anotherlongshot (anotherlongshot) wrote,

Immigration and Intolerance.

I read with amused interest this article in the Temasek Review and the comments that followed.

See, last night I got very agitated when I found myself stuck at Novena and not knowing where to take a bus that would take me to the Singapore Labour Foundation building, where Wei Chuen was playing squash. After being directed to the bus stop by the dude on duty that the MRT control station, I quickly crossed the overhead bridge. Just as I was walking down the stairs to the bus stop, I saw my bus pulling up.

Without even making sure if I was absolutely at the right place, I got onto the bus and asked the bus driver, "Is this the bus to the Singapore Labour Foundation building?"

Bus Driver - tanned-skinned Chinese man - looked at me blankly and replied in a language that I didn't understand. It was supposed to be English but I didn't understand a word he said - and I suspect he didn't really understand me either. It sounded like absolute gibberish to my ears. I tried "Singapore Polo Club" and I still received gibberish back. This back-and-forth went on for a minute more - mind you, I was holding up the bus - until I decided to switch to Mandarin.

Even then, I couldn't freaking think of that "Singapore Labour Foundation" was in Chinese fast enough. Finally Bus Driver asked, "Jing cha ju?" (I.e. police cantonment) I remembered Wei Chuen saying that it was near the police complex, so I said yes. Bus Driver passed me the pamphlet detailing the bus routes, but of course, I didn't freaking understand it; I was looking for my bus stop number (which I copied down from the online street directory before I left) on the left column, which also happened to be the wrong direction. But I didn't know it then.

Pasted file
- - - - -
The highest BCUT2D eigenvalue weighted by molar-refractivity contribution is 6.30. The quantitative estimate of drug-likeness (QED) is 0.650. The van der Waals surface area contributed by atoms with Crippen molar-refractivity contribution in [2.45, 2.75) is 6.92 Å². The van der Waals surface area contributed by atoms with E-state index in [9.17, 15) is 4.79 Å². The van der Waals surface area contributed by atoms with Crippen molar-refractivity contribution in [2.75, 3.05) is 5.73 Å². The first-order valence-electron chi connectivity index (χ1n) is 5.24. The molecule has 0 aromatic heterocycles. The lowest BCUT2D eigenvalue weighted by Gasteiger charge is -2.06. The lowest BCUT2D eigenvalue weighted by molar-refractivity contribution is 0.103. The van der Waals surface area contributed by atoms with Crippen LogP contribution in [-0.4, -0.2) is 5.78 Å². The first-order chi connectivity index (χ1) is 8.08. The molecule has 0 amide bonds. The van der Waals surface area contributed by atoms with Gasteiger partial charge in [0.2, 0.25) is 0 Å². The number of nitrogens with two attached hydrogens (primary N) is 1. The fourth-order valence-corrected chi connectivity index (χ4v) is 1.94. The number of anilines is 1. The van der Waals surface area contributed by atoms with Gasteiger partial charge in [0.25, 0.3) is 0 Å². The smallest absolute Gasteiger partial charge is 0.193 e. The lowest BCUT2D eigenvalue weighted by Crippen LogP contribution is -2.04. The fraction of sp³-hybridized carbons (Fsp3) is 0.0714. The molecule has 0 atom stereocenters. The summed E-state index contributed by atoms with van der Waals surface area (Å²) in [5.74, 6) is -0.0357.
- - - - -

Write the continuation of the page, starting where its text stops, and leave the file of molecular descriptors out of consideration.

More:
When we ascertained that I was indeed on the right bus, I walked to the centre of the bus to take a seat. Five stops later Bus Driver called out to me in Mandarin, "Miss, we're at the police station. Is this where you want to alight?"

I was all, Huh what's going on, I'm confused; walked up to Bus Driver, who had stopped at the bus stop despite the fact that no one was getting off, and said, "Uh, I don't know."

He asked, "Have you been there before?"

I answered in the negative. And it was then that I finally found a rough translation for "Singapore Labour Foundation". I said, "Xin jia po lao gong ju?"

He vaguely knew what I was talking about. He said that I had to alight further down the road. Along the way he asked me to look out for the building; and two stops later I saw the sign pointing to the building on my right.

When I first sat down I was already forming in my mind a blog entry about how we shouldn't bloody hire PRC drivers who can't speak English because it was a huge bloody nuisance. But now...

Don't get me wrong - I still stand by my conviction that PRCs who want to work in Singapore in some sort of service-oriented industry should be able to speak English. If you're a bus driver, you should know the names of roads and places in English and I should be able to understand you when you speak to me in English.

But because the driver was so helpful, it erased my annoyance and highlighted a crucial, actually simple, but often-forgotten (as evidenced by the comments following the TR aricle) point: Not all PRCs are the same. There are nasty ones in spades, but there are also nice ones. Broad generalisations tend to be unfair, and they foster intolerance, which leads to discrimination.

When I read in Time magazine about the UK's upcoming elections and how the popular party - the British National Party - is anti-immigration, I was alarmed by the prospect of the BNP winning the elections over the liberal Labour party. Any suggestion that an ang moh political party is anti-immigration immediately means, in my mind, that it's racist.